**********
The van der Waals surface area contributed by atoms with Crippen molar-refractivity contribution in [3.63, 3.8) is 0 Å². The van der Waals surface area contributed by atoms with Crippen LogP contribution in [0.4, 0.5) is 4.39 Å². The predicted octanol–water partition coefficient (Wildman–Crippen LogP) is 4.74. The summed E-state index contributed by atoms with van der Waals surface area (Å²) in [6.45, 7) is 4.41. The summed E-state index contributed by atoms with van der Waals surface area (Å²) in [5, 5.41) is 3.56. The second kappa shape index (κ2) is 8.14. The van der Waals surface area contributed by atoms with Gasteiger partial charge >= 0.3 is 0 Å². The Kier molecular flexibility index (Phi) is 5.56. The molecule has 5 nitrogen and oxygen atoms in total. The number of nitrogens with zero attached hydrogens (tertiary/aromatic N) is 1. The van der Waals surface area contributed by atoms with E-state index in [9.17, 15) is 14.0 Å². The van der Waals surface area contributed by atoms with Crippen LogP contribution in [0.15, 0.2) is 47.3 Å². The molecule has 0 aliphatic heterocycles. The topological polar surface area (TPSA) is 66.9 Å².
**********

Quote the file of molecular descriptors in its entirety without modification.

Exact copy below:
The van der Waals surface area contributed by atoms with Crippen molar-refractivity contribution in [3.63, 3.8) is 0 Å². The van der Waals surface area contributed by atoms with Crippen LogP contribution in [0.4, 0.5) is 4.39 Å². The predicted octanol–water partition coefficient (Wildman–Crippen LogP) is 4.74. The summed E-state index contributed by atoms with van der Waals surface area (Å²) in [6.45, 7) is 4.41. The summed E-state index contributed by atoms with van der Waals surface area (Å²) in [5, 5.41) is 3.56. The second kappa shape index (κ2) is 8.14. The van der Waals surface area contributed by atoms with Gasteiger partial charge >= 0.3 is 0 Å². The Kier molecular flexibility index (Phi) is 5.56. The molecule has 5 nitrogen and oxygen atoms in total. The number of nitrogens with zero attached hydrogens (tertiary/aromatic N) is 1. The van der Waals surface area contributed by atoms with E-state index in [9.17, 15) is 14.0 Å². The van der Waals surface area contributed by atoms with Crippen LogP contribution in [0.15, 0.2) is 47.3 Å². The molecule has 0 aliphatic heterocycles. The topological polar surface area (TPSA) is 66.9 Å².